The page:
Cinco de Mayo is Thursday, and for many Americans, that means enjoying Mexican food—and probably a few margaritas.
But Cinco de Mayo, which translates to May 5, is probably one of the most misunderstood Mexican holidays.
The day is often referred to as Mexico's Independence Day, but that holiday actually falls in September. So, what is Cinco de Mayo? Strictly speaking, it is still important to Mexico's independence.
Cinco de Mayo commemorates the Mexican army's unlikely victory over the French forces of Napoleon III on May 5, 1862, at the Battle of Puebla.
Mexico had troubles paying back war debts to European countries, and France had come to Mexico to collect that debt.
Today, Cinco de Mayo has become more of an American holiday than a Mexican one. It's been big in the United States since Mexican Americans raised awareness for it in the 1960s. Now, it represents pride for the culture and heritage.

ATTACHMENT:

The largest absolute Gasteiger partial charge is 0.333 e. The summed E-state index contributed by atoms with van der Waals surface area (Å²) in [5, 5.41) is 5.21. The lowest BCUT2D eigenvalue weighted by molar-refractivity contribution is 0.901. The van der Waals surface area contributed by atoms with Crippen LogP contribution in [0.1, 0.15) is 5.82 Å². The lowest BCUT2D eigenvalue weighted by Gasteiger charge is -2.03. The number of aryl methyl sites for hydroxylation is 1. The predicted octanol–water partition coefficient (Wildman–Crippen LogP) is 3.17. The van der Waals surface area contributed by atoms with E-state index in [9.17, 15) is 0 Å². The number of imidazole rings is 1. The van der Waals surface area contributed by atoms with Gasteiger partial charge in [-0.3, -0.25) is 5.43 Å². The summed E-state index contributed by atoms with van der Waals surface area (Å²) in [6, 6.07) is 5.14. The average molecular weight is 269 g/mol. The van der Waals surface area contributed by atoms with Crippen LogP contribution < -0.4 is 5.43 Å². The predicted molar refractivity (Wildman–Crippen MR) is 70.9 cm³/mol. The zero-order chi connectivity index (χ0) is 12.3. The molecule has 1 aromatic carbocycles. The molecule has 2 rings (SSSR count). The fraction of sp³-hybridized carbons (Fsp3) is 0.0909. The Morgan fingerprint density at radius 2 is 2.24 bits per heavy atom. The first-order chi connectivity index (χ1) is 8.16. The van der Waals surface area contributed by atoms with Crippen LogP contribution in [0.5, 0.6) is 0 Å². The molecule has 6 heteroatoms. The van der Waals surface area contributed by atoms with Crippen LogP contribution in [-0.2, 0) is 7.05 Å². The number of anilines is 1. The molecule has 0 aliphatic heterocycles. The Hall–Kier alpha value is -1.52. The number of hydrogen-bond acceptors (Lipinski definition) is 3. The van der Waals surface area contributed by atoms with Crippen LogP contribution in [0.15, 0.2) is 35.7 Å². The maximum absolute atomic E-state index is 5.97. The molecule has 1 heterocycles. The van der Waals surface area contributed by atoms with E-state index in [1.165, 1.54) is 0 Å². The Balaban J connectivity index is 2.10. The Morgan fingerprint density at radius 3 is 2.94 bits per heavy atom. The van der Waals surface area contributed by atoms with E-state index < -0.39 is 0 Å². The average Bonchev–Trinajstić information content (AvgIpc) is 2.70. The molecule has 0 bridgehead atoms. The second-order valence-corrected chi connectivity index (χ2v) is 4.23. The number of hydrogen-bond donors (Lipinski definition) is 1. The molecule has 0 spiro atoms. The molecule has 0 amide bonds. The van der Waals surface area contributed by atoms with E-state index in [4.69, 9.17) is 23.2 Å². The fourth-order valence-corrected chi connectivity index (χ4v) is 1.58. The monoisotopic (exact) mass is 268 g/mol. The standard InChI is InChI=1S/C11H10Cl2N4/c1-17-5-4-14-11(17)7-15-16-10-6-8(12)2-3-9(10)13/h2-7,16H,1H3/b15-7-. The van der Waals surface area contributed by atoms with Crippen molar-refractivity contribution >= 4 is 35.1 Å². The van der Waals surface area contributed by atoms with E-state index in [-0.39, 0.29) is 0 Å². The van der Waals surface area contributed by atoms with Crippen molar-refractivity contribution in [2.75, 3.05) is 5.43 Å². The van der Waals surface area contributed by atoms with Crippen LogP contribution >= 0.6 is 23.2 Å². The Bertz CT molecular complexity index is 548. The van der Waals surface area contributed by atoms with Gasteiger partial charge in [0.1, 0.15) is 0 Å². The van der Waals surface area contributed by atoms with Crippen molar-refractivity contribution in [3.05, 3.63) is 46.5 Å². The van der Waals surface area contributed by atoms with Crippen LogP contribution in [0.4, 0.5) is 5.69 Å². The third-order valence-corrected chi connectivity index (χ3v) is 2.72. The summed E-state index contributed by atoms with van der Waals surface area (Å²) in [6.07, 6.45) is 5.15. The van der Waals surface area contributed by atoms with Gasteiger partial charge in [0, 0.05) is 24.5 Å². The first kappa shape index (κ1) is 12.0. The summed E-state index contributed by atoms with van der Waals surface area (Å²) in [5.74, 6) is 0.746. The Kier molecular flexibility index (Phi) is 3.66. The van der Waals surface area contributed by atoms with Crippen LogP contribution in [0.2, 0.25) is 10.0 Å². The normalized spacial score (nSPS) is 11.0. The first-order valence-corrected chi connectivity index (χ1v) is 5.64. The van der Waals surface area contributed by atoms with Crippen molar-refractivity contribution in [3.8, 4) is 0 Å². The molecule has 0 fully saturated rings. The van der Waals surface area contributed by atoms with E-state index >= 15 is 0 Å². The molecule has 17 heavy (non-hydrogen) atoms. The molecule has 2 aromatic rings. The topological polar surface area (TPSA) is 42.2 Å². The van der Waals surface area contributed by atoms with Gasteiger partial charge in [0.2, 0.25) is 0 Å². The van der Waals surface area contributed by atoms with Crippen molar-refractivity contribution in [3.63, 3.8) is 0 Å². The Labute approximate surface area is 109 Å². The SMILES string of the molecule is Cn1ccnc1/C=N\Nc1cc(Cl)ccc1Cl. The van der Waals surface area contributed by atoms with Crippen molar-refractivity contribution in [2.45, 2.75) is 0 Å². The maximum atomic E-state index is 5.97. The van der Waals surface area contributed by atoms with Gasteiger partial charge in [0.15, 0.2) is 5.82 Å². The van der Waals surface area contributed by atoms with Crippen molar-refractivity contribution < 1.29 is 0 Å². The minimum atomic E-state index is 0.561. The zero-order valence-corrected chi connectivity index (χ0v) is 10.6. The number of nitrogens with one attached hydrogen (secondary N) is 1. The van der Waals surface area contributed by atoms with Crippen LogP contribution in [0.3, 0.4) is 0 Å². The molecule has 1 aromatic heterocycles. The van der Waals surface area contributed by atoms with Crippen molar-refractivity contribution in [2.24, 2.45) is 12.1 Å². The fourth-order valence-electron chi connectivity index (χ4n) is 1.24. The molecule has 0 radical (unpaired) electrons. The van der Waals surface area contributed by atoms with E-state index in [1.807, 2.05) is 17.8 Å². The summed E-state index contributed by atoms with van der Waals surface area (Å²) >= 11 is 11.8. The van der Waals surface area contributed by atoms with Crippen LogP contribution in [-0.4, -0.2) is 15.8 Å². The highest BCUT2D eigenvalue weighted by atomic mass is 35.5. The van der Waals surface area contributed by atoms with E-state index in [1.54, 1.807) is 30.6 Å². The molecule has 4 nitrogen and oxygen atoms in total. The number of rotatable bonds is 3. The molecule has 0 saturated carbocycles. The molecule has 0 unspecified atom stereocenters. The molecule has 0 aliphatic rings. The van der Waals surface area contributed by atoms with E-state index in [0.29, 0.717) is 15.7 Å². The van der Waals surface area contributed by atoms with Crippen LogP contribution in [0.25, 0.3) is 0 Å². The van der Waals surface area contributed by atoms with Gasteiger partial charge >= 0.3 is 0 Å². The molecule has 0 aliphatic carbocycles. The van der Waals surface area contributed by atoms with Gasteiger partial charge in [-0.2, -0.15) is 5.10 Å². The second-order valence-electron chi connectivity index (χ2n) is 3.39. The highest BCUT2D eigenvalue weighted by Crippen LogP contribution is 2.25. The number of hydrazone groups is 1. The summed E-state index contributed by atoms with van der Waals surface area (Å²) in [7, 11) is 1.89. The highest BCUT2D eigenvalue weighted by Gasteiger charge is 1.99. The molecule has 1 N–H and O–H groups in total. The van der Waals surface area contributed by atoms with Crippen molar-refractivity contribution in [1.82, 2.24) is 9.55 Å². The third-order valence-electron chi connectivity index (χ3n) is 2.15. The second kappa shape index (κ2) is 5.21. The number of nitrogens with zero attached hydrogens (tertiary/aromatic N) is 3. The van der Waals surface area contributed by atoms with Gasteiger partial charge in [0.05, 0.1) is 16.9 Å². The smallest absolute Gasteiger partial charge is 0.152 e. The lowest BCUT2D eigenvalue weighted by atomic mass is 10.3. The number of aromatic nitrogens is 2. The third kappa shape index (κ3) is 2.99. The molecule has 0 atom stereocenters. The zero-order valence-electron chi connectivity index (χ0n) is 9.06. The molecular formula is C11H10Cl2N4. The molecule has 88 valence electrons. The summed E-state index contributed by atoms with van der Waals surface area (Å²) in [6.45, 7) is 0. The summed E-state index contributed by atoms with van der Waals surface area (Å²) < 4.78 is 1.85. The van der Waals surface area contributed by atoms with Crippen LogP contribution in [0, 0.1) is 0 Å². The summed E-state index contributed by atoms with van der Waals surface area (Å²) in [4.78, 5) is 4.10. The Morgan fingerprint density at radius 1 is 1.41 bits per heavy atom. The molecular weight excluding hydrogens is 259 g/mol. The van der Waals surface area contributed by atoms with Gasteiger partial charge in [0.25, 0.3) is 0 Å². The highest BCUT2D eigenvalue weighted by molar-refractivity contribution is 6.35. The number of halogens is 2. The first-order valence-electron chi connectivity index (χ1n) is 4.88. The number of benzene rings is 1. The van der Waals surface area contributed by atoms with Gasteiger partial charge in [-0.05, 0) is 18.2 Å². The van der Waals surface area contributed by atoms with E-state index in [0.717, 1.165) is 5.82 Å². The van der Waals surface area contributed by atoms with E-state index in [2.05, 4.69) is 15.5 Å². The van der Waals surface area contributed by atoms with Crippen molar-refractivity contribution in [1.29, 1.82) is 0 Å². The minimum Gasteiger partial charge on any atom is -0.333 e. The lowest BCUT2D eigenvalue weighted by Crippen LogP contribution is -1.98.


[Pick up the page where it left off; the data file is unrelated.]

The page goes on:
But most non-Mexican Americans have "no idea" about the day's history, said Carlos Tortolero, president of the National Museum of Mexican Art in Chicago.
"If you went to any bar tonight and said, 'What's this day about?', they would be clueless, and you can't blame the alcohol consumption either," Tortolero told USA TODAY Network.
For Tortolero, Cinco de Mayo is a reminder of how many times Mexico has been invaded by other countries.
"This one day, Mexico won the battle," he said.
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